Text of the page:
• Look at the family history library catalog on familysearch.org and copy the titles, authors and call numbers for books and records that may help find each of the folks on my agenda.   Paste that info into a WordPad file and when the list is complete, flip over one or more pages of the associated reports and print the titles, call numbers, etc., on it… check.
  • Now I have their vital statistics, locations, family names and research notes together on the same sheets of paper.  The ‘plan of attack’ is ready to implement… check.

At the library, I’ll also use the white space on the pages to record notes in permanent black ink.  “Finds” will have a Star to the side of them.  Thoughts and possible other research ideas will be jotted down.  A bold “NO” will be to the side of the items that didn’t pan out.

Back home, I’ll transcribe my notes by updating and adjusting my research notes and plan.  The research notes in Legacy will also include all of the research titles and call numbers and their relative worth.  That information will be used to avoid digging through the same resources again or to point me back to the items that are full of information.

I then 3-hole punch the stapled package for each individual and put the notes in each persons file folder.

Now I have a hard copy paper trail for reference even if all of my geographically scattered data backups go south at the same time.

“Yes”, you say.  “Very organized.  Very methodical.”

Well, don’t hand out accolades quite yet.

It seems I’ve forgotten that long ago, somewhere along the way, I purchased two identical zippered folders.  I probably picked them up at different times at the same store in some oft visited distant city.  They aren’t of a common design but are highly distinctive in fact.  One glance and I recognize them.

It takes a while to transcribe all my research notes from ancestral research trips into the various files and databases I use.  Lots of things happen in our lives and during the span of time between the library visit and final transcriptions and filing, some ‘stuff’ is pushed out of my memory.  Apparently, it tumbles to the ground after exiting my ear.  It is to be expected…. It only makes a small pile of dust on the floor.  Hardly noticeable.

I’ve often wondered why I continue to absent mindedly leave the zippered folder on the wrong shelf and parking spot in that backwoods bookcase.

The discovery today provided the answer to this vexing riddle.  I’ve been rotating the two identical zippered folders between my main work area and that bookcase all of this time.  My mind is trained to not waste time observing fixed items in known locations but to rather put the body on auto-pilot and let it do its thing while the mind is reviewing the research plan, daily goals and the next step in the quest.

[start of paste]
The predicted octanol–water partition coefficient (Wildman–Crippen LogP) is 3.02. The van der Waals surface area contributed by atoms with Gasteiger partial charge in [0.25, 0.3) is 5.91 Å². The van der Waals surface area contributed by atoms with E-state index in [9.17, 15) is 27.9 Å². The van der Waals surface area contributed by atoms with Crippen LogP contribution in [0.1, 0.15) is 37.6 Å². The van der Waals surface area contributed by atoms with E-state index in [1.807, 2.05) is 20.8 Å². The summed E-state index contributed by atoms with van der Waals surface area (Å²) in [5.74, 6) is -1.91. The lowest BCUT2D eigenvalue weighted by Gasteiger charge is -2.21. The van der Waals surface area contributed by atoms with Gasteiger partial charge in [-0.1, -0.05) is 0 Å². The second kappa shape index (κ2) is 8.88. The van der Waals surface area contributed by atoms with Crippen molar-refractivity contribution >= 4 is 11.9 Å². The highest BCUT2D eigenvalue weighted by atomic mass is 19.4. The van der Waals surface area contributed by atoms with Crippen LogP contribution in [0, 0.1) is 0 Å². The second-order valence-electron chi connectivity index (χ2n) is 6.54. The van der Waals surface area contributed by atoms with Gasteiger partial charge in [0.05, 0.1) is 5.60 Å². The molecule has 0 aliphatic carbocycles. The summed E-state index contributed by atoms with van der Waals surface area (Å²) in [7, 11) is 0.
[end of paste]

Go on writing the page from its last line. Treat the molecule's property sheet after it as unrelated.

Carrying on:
When the body sees an empty slot on a shelf that exactly matches the folder, it is used without further thought.

Apparently, I’ve been grabbing a folder, working on it very late at night over a period of a week or so and then replacing it back in the open slot.

Unfortunately, the assigned ‘to-do’ space on my work surface is not in direct line-of-sight near the monitors.  Not immediately spotting the folder, I go into autopilot mode and again pull the folder from the bookshelf for transcription.  When I’ve finished that work at around 4 a.m. a few days later, I put it back in the empty slot.   At a later late night session, I’ll notice the folder in the to-do space, look inside and think that I’m becoming absent-minded and then send the body to file it in the bookcase.

The folders ‘parking slot’ is open but on the opposite side of the case where I thought got it.

The banner: “I’m really getting absent minded” scrolls through my mind about this time.

zombie_attackToday, the mystery came into full light when I pulled the folder off the shelf to stock it for the next research trip.  It contained my research notes and associated pages from a foray to the FHL over a year ago.  How had I let them sit all of that time without completing the associated transcription and filing?

A few minutes ago, after I completed the transcriptions and filings, the body kicked into auto pilot and tried to put the folder back on the shelf.  The slot was full!  Since this morning, someone had cloned my folder and put it in the slot!

Confusion and finally laughter ensued.  I’ve become a robot in the walls of my office and associated filing rooms.  I don’t see anything other than the items related to the task at hand.  Even some of the associated physical manipulations happens autonomously.

Oh bother!  That probably explains the loss of the dried pineapple snacks too.  My wife didn’t eat them.  I did!  I don’t even remember tasting them while my body vacated to the Genealogy Zombie mode.

I suppose genealogists can be a little too focused at times.

Look at that!  Someone brought back all my missing pens too!

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20 April 2010 Posted by | Genealogy, Research | , , | Leave a comment

Searching for Food – Depression Life


Searching for food on the streets of the city during the depression in 1932.

20 April 2010 Posted by | Uncategorized | Leave a comment

First Church – Plymouth, Massachusetts


My ancestor was the first religious leader in Plymouth Colony. Later, another was the first leader in the newly constructed “First Church” in Plymouth.

9 April 2010 Posted by | Uncategorized | Leave a comment

Watching Your Tail


From The Cockpit

6 April 2010 Posted by | Uncategorized | Leave a comment